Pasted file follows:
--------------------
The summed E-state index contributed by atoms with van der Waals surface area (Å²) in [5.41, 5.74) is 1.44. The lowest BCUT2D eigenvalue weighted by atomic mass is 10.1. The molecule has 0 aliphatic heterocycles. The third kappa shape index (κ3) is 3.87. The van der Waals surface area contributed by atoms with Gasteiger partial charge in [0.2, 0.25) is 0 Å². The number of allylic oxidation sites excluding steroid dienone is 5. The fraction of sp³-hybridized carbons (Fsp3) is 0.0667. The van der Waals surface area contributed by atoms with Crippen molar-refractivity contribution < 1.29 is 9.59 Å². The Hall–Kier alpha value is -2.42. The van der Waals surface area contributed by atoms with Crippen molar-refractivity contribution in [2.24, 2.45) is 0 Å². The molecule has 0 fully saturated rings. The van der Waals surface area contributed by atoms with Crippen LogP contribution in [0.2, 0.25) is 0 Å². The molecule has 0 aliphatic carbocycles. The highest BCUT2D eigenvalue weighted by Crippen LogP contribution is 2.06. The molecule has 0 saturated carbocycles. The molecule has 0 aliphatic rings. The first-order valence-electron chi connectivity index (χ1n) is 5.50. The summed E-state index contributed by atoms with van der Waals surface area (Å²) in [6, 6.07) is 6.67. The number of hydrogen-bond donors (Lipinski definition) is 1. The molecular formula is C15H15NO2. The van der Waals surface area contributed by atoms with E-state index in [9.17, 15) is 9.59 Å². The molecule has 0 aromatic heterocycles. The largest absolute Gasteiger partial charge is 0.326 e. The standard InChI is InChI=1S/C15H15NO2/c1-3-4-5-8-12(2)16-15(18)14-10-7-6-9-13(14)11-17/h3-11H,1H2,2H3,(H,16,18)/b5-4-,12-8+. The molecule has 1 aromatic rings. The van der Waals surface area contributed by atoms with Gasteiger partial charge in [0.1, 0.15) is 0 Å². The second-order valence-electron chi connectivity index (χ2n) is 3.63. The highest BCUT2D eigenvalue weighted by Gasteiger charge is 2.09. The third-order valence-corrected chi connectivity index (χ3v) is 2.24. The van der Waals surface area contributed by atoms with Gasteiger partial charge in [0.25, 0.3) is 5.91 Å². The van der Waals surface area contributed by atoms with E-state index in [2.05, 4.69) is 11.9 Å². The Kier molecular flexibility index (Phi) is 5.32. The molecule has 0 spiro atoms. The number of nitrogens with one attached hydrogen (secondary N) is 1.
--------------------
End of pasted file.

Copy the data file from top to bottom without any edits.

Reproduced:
The summed E-state index contributed by atoms with van der Waals surface area (Å²) in [5.41, 5.74) is 1.44. The lowest BCUT2D eigenvalue weighted by atomic mass is 10.1. The molecule has 0 aliphatic heterocycles. The third kappa shape index (κ3) is 3.87. The van der Waals surface area contributed by atoms with Gasteiger partial charge in [0.2, 0.25) is 0 Å². The number of allylic oxidation sites excluding steroid dienone is 5. The fraction of sp³-hybridized carbons (Fsp3) is 0.0667. The van der Waals surface area contributed by atoms with Crippen molar-refractivity contribution < 1.29 is 9.59 Å². The Hall–Kier alpha value is -2.42. The van der Waals surface area contributed by atoms with Crippen molar-refractivity contribution in [2.24, 2.45) is 0 Å². The molecule has 0 fully saturated rings. The van der Waals surface area contributed by atoms with Crippen LogP contribution in [0.2, 0.25) is 0 Å². The molecule has 0 aliphatic carbocycles. The highest BCUT2D eigenvalue weighted by Crippen LogP contribution is 2.06. The molecule has 0 saturated carbocycles. The molecule has 0 aliphatic rings. The first-order valence-electron chi connectivity index (χ1n) is 5.50. The summed E-state index contributed by atoms with van der Waals surface area (Å²) in [6, 6.07) is 6.67. The number of hydrogen-bond donors (Lipinski definition) is 1. The molecular formula is C15H15NO2. The van der Waals surface area contributed by atoms with E-state index in [9.17, 15) is 9.59 Å². The molecule has 0 aromatic heterocycles. The largest absolute Gasteiger partial charge is 0.326 e. The standard InChI is InChI=1S/C15H15NO2/c1-3-4-5-8-12(2)16-15(18)14-10-7-6-9-13(14)11-17/h3-11H,1H2,2H3,(H,16,18)/b5-4-,12-8+. The molecule has 1 aromatic rings. The van der Waals surface area contributed by atoms with Gasteiger partial charge in [0.1, 0.15) is 0 Å². The second-order valence-electron chi connectivity index (χ2n) is 3.63. The highest BCUT2D eigenvalue weighted by Gasteiger charge is 2.09. The third-order valence-corrected chi connectivity index (χ3v) is 2.24. The van der Waals surface area contributed by atoms with Gasteiger partial charge in [0.25, 0.3) is 5.91 Å². The van der Waals surface area contributed by atoms with E-state index in [2.05, 4.69) is 11.9 Å². The Kier molecular flexibility index (Phi) is 5.32. The molecule has 0 spiro atoms. The number of nitrogens with one attached hydrogen (secondary N) is 1.